Purpose is becoming an increasing driver of motivation, not just for internal but also for external stakeholders.

We are all seeing a growing trend within the food sector of producers and organisations becoming purpose-driven – which is usually accompanied by significant spending to communicate that purpose to drive sales, appeal to investors and to attract and retain talent. 

But if you are thinking about driving a purpose agenda across your organisation, you need to ask yourself some challenging questions. Is this desire to be purpose-driven authentic? Do you and your fellow leaders have the mindset, the belief and the determination to drive it through? Are you prepared both logistically and financially to ensure that purpose permeates every aspect of the value chain? 

The power of social media and instant communication has given both end-consumers and potential whistle-blowers the ability to make noise first at any hint of inconsistency or inauthenticity – and check the facts later. The consequences – and potential backlash – can not only disengage employees, but also quickly bring the whole organisation down.  

One of our executive coaches has been coaching Peter, the CEO of a branded food company – an organisation that had recently announced a new purpose-driven agenda. In one of the early coaching sessions, Peter had spent time exploring this reality and what it meant for him to lead a purpose-driven organisation. He left the session with an action plan to connect more widely across all levels of the business to engage people with it. He felt this was an effective way not only to demonstrate his commitment to the new agenda but also to extend the dialogue and debate about how each employee could play his or her part in it.

Peter arrived at his next coaching session in an agitated state. “I had a ‘brown bag lunch’ yesterday with Joe, the junior supply chain manager in one of our UK divisions,” he explained. “During our conversation Joe told me about an issue he’s having with one of his suppliers. Whilst the company isn’t a key player in the value chain, he feels it is cutting corners and doing things in complete opposition to our purpose and proposed that we terminate our contract with them.”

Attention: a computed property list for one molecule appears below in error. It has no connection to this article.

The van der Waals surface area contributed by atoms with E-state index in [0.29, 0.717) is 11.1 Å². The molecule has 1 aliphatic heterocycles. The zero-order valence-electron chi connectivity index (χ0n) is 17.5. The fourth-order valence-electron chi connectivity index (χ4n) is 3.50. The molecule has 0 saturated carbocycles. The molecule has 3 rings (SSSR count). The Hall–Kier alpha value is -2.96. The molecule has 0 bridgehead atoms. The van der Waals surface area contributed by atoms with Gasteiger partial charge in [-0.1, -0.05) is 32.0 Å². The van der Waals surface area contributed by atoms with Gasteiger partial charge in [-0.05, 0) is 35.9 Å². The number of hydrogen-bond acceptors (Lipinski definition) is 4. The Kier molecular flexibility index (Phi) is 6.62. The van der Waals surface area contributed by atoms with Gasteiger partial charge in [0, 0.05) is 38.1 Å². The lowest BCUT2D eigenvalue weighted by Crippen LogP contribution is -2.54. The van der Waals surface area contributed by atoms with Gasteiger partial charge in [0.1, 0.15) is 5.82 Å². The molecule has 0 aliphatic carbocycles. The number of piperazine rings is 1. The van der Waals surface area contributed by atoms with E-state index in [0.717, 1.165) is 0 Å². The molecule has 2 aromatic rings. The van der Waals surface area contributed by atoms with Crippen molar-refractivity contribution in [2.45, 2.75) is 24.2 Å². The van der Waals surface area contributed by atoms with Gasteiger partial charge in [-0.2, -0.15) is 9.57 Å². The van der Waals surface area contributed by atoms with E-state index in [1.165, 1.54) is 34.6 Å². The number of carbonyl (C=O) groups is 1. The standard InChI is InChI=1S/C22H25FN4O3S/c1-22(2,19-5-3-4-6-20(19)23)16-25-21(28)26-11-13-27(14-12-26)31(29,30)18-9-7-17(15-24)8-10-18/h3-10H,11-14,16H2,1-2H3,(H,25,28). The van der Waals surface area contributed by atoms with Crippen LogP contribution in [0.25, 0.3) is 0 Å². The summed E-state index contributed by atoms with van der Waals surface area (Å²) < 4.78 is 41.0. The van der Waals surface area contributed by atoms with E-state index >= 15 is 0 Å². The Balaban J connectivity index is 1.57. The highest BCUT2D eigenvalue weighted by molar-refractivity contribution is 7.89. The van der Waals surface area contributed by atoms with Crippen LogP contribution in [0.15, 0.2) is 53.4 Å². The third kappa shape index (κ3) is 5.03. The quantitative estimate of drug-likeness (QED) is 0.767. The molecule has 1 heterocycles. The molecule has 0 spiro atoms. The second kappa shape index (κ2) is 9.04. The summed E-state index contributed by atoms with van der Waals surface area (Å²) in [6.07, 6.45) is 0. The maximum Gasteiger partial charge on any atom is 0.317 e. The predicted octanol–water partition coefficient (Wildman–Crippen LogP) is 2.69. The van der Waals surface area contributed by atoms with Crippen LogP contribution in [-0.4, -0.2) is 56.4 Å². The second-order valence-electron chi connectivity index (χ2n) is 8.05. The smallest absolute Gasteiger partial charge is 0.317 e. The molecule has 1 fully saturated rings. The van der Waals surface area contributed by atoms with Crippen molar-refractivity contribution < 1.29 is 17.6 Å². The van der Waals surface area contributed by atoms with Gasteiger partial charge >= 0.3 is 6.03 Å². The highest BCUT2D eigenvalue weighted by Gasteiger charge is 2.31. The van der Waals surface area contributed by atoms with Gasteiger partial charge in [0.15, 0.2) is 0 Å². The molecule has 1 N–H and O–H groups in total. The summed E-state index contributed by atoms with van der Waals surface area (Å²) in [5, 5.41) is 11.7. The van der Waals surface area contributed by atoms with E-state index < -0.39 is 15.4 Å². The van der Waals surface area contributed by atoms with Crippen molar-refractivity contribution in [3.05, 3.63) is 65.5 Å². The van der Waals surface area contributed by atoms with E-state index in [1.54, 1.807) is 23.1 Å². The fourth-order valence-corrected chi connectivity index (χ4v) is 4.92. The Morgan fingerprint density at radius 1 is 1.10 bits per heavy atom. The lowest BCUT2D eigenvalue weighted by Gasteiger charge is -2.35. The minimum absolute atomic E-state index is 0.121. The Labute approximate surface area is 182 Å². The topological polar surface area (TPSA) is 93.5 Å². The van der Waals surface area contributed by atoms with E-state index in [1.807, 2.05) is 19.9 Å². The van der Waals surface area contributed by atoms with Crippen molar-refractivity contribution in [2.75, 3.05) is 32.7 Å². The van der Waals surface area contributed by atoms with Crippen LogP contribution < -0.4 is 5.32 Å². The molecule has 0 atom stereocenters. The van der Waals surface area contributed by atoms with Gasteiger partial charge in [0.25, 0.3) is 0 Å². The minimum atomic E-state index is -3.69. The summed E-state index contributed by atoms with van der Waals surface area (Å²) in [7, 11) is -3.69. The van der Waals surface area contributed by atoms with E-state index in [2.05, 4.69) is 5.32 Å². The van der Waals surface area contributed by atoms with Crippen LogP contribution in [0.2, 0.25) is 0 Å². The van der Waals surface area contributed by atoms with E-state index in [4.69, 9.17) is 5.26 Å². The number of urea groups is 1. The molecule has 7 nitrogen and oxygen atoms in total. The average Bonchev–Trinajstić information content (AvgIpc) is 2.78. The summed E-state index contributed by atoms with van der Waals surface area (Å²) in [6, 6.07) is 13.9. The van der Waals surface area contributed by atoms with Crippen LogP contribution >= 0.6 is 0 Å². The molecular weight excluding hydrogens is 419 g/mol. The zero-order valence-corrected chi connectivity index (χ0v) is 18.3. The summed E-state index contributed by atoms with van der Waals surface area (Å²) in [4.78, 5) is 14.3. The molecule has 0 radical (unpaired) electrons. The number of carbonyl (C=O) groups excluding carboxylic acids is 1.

However, Joe was unaware the supplier in question is a global partner. Furthermore, it is the best quality and most innovative operator in its sector. 

Peter spent most of the coaching session focusing on and thinking through the implications that the organisation’s purpose might have on all supplier relationships. Together, they discussed the impact of doing nothing in this particular case and Peter reflected the potential danger of something coming out on social media or in the press would keep him awake at night. But, just as importantly, he also worried about the impact doing nothing could have on Joe’s morale – and the knock-on effect on Joe’s colleagues and stakeholders. 

“So what are your options?” asked Peter’s coach. 

After thinking various scenarios through, Peter decided to take the issue to his leadership team to get their input to create an action plan.

At the next leadership team meeting, after much discussion, the team decided the impact of terminating the supplier relationship would be too great, both in terms of the time needed to find a new partner and the significant bottleneck this would cause production.

Instead, they created a task force to partner with the supplier, helping them to identify and adopt new and sustainable ways to work together successfully. This was going to require significant short term investment, but the leadership team agreed that it would enable them to maintain product quality whilst being authentic to their company vision.

Peter suggested Joe should be a member of the task force – and he is now seconded as interim communications director at the supplier, helping them to change.

It is still too early to evaluate any long-term effects on the bottom line. However, the leadership team is confident the short-term costs will be outweighed by the long-term benefits. The success of the taskforce has already resulted in more sustainable working practices being put in place by their partner supplier. And, now that the internal grapevine has swung into action, anecdotal feedback already suggests a positive impact on trust and staff engagement levels within the organisation.  

So what are the learnings to take from Peter’s experience?

The decision to become a purpose-driven organisation has to be about more than just a marketing advantage. If you decide to go ahead, you need to think through the potential consequences through the value chain and commit to cascading the inherent values across the whole business. This means holding not only your own people to account, but also your suppliers.  

If you are prepared to be consistent, the results can be impressive. You really can start to change the world – and take all your people with you.